I did 6 months in Australia on my own with a contingency plan to leave after 3 months in case I felt lonely. I didn't. In fact after 6 months I'd have happily stayed another 6. There's a couple of things helped - firstly the internet and the ability to communicate with people back home whenever I found an internet cafe (which wasn't every day by any means) and secondly....you're never really on your own. There's always someone to pass the time of day with somewhere, whether its a shopkeeper, barman, people in campsites, or whatever, wherever. That's not so easy where people don't speak English I suppose, but every big bike ride book I ever read, the travellers seem to have the same kind of experience wherever they are.
 

bianchi1

Guru
Location
malverns
Did three months around Europe when I was younger. Now I have chidren I manage the odd week now and again.

I have so many plans for the future tho. All solo. Go at your own pace, stay where you want, stop when you want and go where you want. Bliss.
 

Brains

Legendary Member
Location
Greenwich
Longest cycle trip I have done solo is only 3 days in the UK, but I used to do a lot of overseas business trips, often for weeks at a time, I found as long as you kept moving it was fine, and you meet people all the way along
 

hubbike

Senior Member
i've been cycling alone for the last 7 months. except, well, I have hooked up with other cyclists along the way. whether for 3 days or 3 weeks....

I enjoy the time alone but occassionally need to find someone to talk english to. poor them!

in shorter tours in the past, like lejog, i have found people for a chat in a pub of an evening and during the day just enjoyed the ride...

ipod and books are really impòrtant to me...
 

toroddf

Guest
I have never thought about this before.......

I am a sad loner who enjoys my own company and the landscape. I can do 1-3 weeks alone. I prefer it this way.
 

Anthony

New Member
Location
Wokingham
I've only ever done tours in a group, but I'll be going it alone for 4 weeks this summer. At the moment I like the idea of solo travel but I guess I won't know for sure until a couple of weeks into my trip. The only thing that I am worried about is that I'll be in Norway, so not many English speakers to chat with.
 

Redvers

Well-Known Member
Location
France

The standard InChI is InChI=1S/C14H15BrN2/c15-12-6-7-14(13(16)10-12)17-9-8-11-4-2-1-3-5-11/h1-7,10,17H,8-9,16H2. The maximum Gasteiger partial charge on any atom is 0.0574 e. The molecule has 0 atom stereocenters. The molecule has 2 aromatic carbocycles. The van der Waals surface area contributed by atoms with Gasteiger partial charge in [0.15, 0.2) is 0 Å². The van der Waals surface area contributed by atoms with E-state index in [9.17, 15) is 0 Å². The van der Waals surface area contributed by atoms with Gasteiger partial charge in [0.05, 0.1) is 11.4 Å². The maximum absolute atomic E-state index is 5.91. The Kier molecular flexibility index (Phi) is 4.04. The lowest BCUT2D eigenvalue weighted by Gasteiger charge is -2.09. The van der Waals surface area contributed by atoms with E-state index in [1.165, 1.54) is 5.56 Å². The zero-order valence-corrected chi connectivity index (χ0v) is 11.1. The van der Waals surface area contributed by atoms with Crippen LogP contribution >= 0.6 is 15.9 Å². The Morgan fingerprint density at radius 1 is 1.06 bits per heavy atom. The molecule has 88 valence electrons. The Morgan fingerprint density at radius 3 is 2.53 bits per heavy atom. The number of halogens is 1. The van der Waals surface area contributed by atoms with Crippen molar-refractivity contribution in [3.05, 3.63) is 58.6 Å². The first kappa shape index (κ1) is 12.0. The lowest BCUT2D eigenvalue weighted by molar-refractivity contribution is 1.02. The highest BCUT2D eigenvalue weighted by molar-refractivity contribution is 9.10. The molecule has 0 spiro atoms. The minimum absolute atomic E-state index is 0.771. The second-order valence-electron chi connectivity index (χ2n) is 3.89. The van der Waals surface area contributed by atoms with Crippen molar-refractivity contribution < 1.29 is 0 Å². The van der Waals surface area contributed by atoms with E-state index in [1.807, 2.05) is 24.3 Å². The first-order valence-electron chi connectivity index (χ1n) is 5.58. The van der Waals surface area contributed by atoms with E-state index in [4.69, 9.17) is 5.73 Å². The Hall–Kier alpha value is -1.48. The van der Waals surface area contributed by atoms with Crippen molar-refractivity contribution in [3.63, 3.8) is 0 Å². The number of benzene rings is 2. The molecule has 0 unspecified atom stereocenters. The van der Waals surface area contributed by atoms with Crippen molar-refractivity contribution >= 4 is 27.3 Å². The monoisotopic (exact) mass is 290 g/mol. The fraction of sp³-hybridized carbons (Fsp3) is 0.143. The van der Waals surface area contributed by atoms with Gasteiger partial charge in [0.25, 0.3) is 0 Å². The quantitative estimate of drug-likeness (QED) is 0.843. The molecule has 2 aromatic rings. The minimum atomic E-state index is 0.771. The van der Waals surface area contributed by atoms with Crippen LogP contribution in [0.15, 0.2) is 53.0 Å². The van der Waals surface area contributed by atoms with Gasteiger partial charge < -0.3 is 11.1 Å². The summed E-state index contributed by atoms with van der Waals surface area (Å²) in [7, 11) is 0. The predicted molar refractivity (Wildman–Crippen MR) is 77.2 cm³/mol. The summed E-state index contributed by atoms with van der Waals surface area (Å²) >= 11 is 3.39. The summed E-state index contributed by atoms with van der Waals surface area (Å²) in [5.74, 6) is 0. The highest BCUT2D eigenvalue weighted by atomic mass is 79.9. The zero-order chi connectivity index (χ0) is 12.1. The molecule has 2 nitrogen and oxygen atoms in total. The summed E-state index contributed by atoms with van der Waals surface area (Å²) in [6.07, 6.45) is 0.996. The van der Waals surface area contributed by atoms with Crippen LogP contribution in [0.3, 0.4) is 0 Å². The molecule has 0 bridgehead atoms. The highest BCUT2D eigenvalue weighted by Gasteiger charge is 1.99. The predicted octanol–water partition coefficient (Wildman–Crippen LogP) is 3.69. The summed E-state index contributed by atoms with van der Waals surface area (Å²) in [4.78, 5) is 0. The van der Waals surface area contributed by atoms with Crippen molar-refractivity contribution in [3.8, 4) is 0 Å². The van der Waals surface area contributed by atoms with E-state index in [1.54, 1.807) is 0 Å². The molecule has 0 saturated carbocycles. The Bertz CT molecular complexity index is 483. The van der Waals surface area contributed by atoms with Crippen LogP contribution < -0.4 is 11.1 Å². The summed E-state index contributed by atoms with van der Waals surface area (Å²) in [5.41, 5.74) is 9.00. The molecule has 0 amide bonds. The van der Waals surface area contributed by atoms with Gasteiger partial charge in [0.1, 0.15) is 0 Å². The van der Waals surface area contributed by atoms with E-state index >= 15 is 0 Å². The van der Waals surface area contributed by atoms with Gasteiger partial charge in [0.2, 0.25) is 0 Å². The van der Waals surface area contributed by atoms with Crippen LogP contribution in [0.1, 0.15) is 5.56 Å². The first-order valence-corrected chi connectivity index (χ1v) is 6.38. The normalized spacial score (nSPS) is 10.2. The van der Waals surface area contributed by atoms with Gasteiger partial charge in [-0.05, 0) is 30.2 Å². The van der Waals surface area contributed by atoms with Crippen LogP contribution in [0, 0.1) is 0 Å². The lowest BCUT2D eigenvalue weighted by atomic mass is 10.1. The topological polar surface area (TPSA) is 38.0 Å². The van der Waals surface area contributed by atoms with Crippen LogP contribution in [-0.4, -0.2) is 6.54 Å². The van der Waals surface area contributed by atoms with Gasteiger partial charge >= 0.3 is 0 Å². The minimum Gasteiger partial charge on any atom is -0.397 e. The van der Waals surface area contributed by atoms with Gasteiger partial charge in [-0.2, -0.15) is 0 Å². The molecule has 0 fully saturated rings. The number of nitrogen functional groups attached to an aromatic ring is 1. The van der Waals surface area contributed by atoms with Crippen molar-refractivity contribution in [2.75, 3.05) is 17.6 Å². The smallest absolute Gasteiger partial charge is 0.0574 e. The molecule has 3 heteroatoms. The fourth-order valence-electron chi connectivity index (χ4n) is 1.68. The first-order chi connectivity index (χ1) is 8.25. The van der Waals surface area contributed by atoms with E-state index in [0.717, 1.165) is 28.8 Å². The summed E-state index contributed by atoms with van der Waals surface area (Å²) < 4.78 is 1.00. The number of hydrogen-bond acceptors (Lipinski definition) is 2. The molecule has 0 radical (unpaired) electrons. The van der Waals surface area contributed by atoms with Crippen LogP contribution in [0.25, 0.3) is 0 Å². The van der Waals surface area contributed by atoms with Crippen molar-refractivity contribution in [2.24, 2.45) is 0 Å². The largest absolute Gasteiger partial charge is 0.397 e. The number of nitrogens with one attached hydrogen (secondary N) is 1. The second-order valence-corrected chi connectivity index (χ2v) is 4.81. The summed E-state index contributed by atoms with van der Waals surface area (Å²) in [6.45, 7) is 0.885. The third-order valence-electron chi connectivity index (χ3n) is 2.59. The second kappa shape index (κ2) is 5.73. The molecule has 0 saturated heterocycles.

Anthony said:
I've only ever done tours in a group, but I'll be going it alone for 4 weeks this summer. At the moment I like the idea of solo travel but I guess I won't know for sure until a couple of weeks into my trip. The only thing that I am worried about is that I'll be in Norway, so not many English speakers to chat with.

I met a Norwegian in Bergen once who didn’t speak good English but I think he was the only one…:sad:

Seriously, if you are by any chance North Cape bound on a bike, in summer you will be needing some high end protection against mosquitoes.
 
Location
Midlands
There have been a couple of threads about this recently – are we becoming more sensitive to being on our own (in a society which seems unable to detach themselves from he mobile phone for more than a few moments) or more worried that as lone cycle tourists that we may become labelled as some sort of sociopathic sub-group.

I have cycle toured on my own for the last 15 years or so – For me it is expedience – I would never have gone anywhere if I decided I must have a cycling partner – but it becomes a very selfish thing to do – I have cycled on many occasions with people I have met on the road and enjoyed their company – but there comes a time when I have to make the break – interestingly on one occasion I had cycled with someone for about four days and enjoyed their company however, we discovered that we had both been looking for an excuse to separate without offending the other.

Generally I find people to have conversations most days when cycling in the south and west of Europe- sometimes people are practically queuing up to ask where you have been and where are you going – Scandinavia and Eastern Europe outside of the cities less so – there is often just nobody about – in fact last year between Latvia, across Poland and to the German Border I hardly spoke to anyone apart from in shops (wild camping a fair proportion of the time is not helpful in that respect) – so if you do require social interaction I think it is best to pick where you go and where you stay – though it is not always guaranteed that just because there are a lot of people about that they will be sociable – I cycled up from Queenstown to Haast in New Zealand and had not seen anybody enroute – had to stay in a backpackers because they would not let me camp because it was raining too hard – once I had got myself dry I thought I would find someone to talk in the crowded hostel - but no - everyone was immersed in their own little bubble doing their diaries, reading their books planning their trips

Anthony - Redvers +1 - practically every Norwegian, Swede, Finn etc I have met speaks pretty good English - problem is more that they can be a bit thin on the ground